• Each cell handling the packet may also place the packet at a proper point in an appropriate queue to account for the priority of the packet. The cell that receives the packet from the network may place the packet at a point determined based on any of the priority scheduling designs described above. Each subsequent cell may (i) determine the remaining target queuing time for the packet, which may be equal to the target queuing time minus the prior waiting time, and (ii) place the packet in the queue such that the packet can wait the remaining target queuing time. The handling of the packet by different target cells due to handoff should not adversely impact the priority handling of the packet. The placement of the packet in the queue of each target cell may mimic the placement of the packet in the queue of the cell that originally received the packet from the network.
  • A terminal may be handed off to a target cell and then back to a prior serving cell. The serving cell may store the packet for a predetermined amount of time, e.g., until the delay requirement of the packet expires. This may avoid having to forward the packet from the target cell back to the prior serving cell.
  • Queuing delays generally increase during periods of network congestion, and a packet may wait longer in a queue as a result of the congestion. The likelihood of channel conditions changing and the likelihood of handoff may both increase the longer the packet waits for transmission. Priority packets may generally wait in queues for less time than non-priority packets in the same traffic class. Hence, mobility may have less impact on priority packets than non-priority packets, and the impact may be progressively less for progressively higher priority levels.
  • FIG. 8 shows a design of a process 800 for sending data to account for prior queuing time. A packet to send to a terminal may be received from a first cell (block 812). The packet may have been placed (i) at the end of a first queue at the first cell or (ii) at a point in the first queue determined based on the priority level of the packet. The packet may be retained by the first cell until the delay requirement of the packet has passed.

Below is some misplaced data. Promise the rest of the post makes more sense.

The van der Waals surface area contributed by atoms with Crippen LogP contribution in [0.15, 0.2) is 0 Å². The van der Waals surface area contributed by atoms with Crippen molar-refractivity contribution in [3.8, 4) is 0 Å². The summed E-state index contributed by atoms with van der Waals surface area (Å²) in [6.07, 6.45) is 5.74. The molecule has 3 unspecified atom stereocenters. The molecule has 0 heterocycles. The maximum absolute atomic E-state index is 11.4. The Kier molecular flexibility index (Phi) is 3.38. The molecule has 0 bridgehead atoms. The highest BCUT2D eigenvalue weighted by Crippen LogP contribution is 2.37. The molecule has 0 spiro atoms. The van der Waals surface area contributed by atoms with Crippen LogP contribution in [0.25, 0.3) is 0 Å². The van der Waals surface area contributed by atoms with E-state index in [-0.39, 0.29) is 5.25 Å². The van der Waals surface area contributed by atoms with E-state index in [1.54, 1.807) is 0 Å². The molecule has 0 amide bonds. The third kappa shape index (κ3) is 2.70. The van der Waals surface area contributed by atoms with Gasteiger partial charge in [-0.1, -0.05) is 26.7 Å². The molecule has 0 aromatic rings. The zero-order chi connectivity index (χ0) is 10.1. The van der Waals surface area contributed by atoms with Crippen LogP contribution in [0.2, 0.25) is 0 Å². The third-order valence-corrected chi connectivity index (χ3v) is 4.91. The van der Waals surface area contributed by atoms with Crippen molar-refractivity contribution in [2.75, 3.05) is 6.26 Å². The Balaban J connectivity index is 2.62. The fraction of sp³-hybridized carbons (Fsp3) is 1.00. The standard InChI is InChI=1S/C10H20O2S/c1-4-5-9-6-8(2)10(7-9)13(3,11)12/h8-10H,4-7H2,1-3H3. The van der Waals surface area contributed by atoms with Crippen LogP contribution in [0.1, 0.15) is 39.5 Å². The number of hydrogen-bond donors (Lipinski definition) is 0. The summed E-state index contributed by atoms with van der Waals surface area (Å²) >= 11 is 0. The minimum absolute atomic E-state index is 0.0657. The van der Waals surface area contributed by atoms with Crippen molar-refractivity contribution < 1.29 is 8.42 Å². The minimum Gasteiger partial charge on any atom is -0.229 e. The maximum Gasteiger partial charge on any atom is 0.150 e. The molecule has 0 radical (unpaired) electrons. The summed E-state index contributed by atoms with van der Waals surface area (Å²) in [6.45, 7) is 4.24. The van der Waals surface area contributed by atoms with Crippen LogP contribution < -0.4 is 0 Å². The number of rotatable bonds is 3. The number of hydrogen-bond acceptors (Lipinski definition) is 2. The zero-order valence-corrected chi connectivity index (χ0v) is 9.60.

• The amount of time the packet has already waited in the first queue at the first cell may be determined (block 814). The packet may be placed at a point in a second queue at a second cell to account for the amount of time the packet has already waited in the first queue (block 816). In one design of block 816, the remaining target queuing time for the packet may be determined based on a target queuing time for the packet and the amount of time the packet has already waited in the first queue. The packet may then be placed at the point in the second queue determined based on the remaining target queuing time for the packet. The packet may be sent to the terminal when it reaches the head of the second queue (block 818).
  • Admission control may be performed to limit the number of terminals to admit in the network, to limit the amount of traffic, and to avoid or mitigate network congestion. When the network is not congested, each terminal desiring access to the network may be admitted. As traffic volume increases and the network approaches the point of congestion, further increases in traffic volume may be governed by admission policy. New data flows may be curtailed and, at certain point, may be completely stopped in order to mitigate network congestion.
  • In yet another aspect, admission control and resource management may be performed in a manner to reduce adverse effects on priority data flows and terminals. In a first design, data flows may be classified as priority or non-priority data flows. A data flow may be deemed as a priority data flow based on various factors such as QoS attributes of the data flow, whether or not the data flow is for emergency services, whether the data flow is for a user with a premium subscription, etc. Data flows that are not priority data flows may be deemed as non-priority data flows. Priority and non-priority data flows may be admitted based on cell loading, as described below. The first design may allow for admission of data flows on a per data flow basis.